Meet the invisible Saudi, he resides at the King Fahd Bin AbdulAziz Alsaud cultural centre in Sarajevo, adjacent to the largest mosque on the Balkans, a gift from Saudi Arabia to the people of Bosnia after that country’s devastating war in the 1990’s. A prop used by the cultural centre during a book fair to get Bosnians better acquainted with Saudi society, the invisible Saudi and his equally invisible wife (but that is not uncommon in Saudi Arabia) could be a symbol for that country’s role in Bosnia. During the war, rumours were rife of Saudi funded foreign Jihadis joining the ranks of Bosnia’s besieged Muslim community in their fight with mainly the Orthodox Christian Serbs. Concern over these supposed Jihadis using Bosnia as a jumping board into Europe and the US kept cropping up periodically for more than a decade after the war and received new impetus after 9/11. But the story has since died a silent death. One local journalist and analyst in Sarajevo who wrote about it repeatedly, recently told me that it has become a non-issue. Steps that were taken to deal with it have proved adequate and the threat never panned out. With global concern over Jihadis in Syria reaching fever pitch, it may be a very small example of how worst-case scenarios are not always realistic.
Much more revealing about the present moment in the Middle East than the whole Jihadi question was an unprompted remark by the Saudi cultural representative in Sarajevo concerning Iran. Asked about Turkey’s unquestionable cultural influence in Bosnia, he said, “Turkey and Saudi Arabia are the same in Bosnia. Only some other countries are against us. Yes, Iran”. European Bosnia may not seem an obvious place for the raging sectarian tensions that plague the Middle East to surface but maybe the official had in mind the expulsion of four Iranian diplomats accused of spying that was rumoured to be taking place as he was speaking.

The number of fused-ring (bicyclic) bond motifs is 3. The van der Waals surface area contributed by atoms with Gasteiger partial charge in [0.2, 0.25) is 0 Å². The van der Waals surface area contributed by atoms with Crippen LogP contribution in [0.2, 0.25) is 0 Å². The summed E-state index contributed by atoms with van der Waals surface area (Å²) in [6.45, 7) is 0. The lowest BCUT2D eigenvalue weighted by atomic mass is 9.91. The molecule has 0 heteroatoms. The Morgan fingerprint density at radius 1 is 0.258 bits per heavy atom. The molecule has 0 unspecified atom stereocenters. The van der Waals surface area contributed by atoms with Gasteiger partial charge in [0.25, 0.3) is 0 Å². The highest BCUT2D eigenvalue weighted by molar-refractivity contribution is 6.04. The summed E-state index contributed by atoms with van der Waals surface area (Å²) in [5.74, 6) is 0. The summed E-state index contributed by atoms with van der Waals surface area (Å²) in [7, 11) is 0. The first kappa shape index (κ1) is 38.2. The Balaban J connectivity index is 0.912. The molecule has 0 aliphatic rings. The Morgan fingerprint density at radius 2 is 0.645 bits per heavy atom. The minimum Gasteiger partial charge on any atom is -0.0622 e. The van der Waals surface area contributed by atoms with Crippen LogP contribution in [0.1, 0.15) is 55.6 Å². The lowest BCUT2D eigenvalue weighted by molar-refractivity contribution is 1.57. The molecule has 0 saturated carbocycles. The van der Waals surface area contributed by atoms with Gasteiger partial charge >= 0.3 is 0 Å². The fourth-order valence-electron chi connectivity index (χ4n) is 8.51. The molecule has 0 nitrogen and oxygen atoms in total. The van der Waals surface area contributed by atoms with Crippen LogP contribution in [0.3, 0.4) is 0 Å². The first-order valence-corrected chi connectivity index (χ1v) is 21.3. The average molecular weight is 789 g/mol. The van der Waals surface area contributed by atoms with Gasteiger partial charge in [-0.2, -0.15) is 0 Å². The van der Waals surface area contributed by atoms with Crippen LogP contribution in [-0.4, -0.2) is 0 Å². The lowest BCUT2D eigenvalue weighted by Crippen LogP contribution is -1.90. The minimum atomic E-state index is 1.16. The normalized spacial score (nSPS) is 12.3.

Many Bosniaks, the name for Bosnian Muslims, are not that charmed by either Iran or Saudi Arabia, which a group of youngsters having coffee on a Friday morning in the shade of the looming Saudi mosque in the Alipasino Polje neighborhood of Sarajevo lumped together as “the East”. Ignoring the call to Friday prayer, the law and business students at the café expressed their disapproval of “all that Wahhabi stuff, veils, religion in the street, that we never had before the war.” Yet they did not see a major Jihadist problem in Bosnia either. “We are European, not like those Muslims of the East.”
The Bosnians have plenty of their own problems to worry about without importing new ones from Turkey, Saudi Arabia or Iran. The sectarian and political mess that persists almost two decade after the war is leaving them behind in the former Yugoslav republics’ drive to join the EU. The corruption, bloody mindedness and astonishing obtuseness of their political leaders has led to such high-farce crises as the babies born in bureaucratic limbo and a national museum closed for lack of a national narrative. Even though a virtual EU protectorate and boosted by Islamic and European goodwill and aid, Bosnia is an object lesson in how civil war and sectarian divisions can screw a place up for years to come.
Bosnia’s invisible Saudi by Ferry Biedermann is licensed under a Creative Commons Attribution-NonCommercial-NoDerivs 3.0 Unported License.